When an employee is unable to correct a problem, management typically initiates problem-solving. This problem-solving activity may be within a group like a quality circle, or it may be less formal, including other employees, engineers, quality experts, and management. This group will brainstorm the problem to seek out possible causes. Alternatively, quality problems can be corrected through Six Sigma projects.

Quality Measures: Attributes and Variables

The quality of a product or service can be evaluated using either an attribute of the product or service or a variable measure. An attribute is a product characteristic such as color, surface texture, cleanliness, or perhaps smell or taste. Attributes can be evaluated quickly with a discrete response such as good or bad, acceptable or not, or yes or no. Even if quality specifications are complex and extensive, a simple attribute test might be used to determine whether or not a product or service is defective. For example, an operator might test a light bulb by simply turning it on and seeing if it lights. If it does not, it can be examined to find out the exact technical cause for failure, but for SPC purposes, the fact that it is defective has been determined.

A variable measure is a product characteristic that is measured on a continuous scale such as length, weight, temperature, or time. For example, the amount of liquid detergent in a plastic container can be measured to see if it conforms to the company’s product specifications. The time it takes to serve a customer at McDonald’s can be measured to see if it is quick enough.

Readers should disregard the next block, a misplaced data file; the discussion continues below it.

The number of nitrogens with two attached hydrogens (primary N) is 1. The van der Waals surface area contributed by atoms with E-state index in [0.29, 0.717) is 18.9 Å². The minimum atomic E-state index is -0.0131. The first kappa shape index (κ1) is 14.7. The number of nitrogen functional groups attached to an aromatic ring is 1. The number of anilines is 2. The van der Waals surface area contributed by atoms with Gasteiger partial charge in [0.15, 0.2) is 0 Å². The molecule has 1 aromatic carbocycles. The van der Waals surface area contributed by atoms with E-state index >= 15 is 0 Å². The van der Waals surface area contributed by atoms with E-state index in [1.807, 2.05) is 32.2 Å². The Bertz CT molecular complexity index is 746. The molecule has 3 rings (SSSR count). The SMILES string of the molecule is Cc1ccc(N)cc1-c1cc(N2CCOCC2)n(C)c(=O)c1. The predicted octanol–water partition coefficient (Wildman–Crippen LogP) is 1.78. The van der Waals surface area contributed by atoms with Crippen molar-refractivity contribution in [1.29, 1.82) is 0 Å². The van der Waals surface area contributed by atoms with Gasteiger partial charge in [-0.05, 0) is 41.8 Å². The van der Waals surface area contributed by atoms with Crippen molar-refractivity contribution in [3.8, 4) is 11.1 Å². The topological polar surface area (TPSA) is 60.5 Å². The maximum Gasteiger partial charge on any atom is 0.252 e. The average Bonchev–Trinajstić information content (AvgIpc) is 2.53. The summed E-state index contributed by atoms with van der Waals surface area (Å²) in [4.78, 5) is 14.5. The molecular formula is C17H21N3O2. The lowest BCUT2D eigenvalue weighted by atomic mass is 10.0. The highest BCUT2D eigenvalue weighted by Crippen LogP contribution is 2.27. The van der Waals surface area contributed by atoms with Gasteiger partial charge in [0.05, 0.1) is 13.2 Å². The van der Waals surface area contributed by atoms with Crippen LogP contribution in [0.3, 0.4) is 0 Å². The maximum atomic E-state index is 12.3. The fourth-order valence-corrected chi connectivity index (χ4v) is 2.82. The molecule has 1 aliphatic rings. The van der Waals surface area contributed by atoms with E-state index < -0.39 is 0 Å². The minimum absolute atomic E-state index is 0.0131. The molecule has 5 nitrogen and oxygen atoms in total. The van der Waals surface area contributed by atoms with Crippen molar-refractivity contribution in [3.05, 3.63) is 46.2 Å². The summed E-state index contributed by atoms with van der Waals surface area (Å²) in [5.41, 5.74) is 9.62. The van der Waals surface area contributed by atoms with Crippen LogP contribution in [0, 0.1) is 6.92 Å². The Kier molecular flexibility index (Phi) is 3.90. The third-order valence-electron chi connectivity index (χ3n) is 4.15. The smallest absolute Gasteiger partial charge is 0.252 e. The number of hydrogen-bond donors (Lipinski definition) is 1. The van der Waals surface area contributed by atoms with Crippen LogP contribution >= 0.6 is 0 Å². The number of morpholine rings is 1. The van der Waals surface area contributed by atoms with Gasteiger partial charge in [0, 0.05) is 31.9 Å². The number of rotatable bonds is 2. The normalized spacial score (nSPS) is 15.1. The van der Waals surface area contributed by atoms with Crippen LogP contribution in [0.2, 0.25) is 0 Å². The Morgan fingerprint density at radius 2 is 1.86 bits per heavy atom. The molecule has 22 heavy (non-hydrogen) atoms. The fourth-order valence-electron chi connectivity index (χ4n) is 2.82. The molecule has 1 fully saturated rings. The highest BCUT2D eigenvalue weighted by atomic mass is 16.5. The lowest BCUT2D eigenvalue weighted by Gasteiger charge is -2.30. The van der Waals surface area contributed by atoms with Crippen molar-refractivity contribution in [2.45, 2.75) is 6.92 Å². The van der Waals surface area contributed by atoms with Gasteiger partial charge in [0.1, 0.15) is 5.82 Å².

Since a variable evaluation is the result of some form of measurement, it is sometimes referred to as a quantitative classification method. An attribute evaluation is sometimes referred to as a qualitative classification since the response is not measured. Because it is a measurement, a variable classification typically provides more information about the product—the weight of a product is more informative than simply saying the product is good or bad.

SPC Applied to Services

Control charts have historically been used to monitor the quality of manufacturing processes. However, SPC is just as useful for monitoring the quality of services as shown in the photo. The difference is the nature of the “defect” being measured and monitored. Using Motorola’s definition—a failure to meet customer requirements in any product or service—a defect can be an empty soap dispenser in a restroom or an error with a phone catalog order, as well as a blemish on a piece of cloth or a faulty tray on a DVD player. Control charts for service processes tend to use quality characteristics and measurements such as time and customer satisfaction (determined by surveys, questionnaires, or inspections). Following is a list of several different services and the quality characteristics for each that can be measured and monitored with control charts: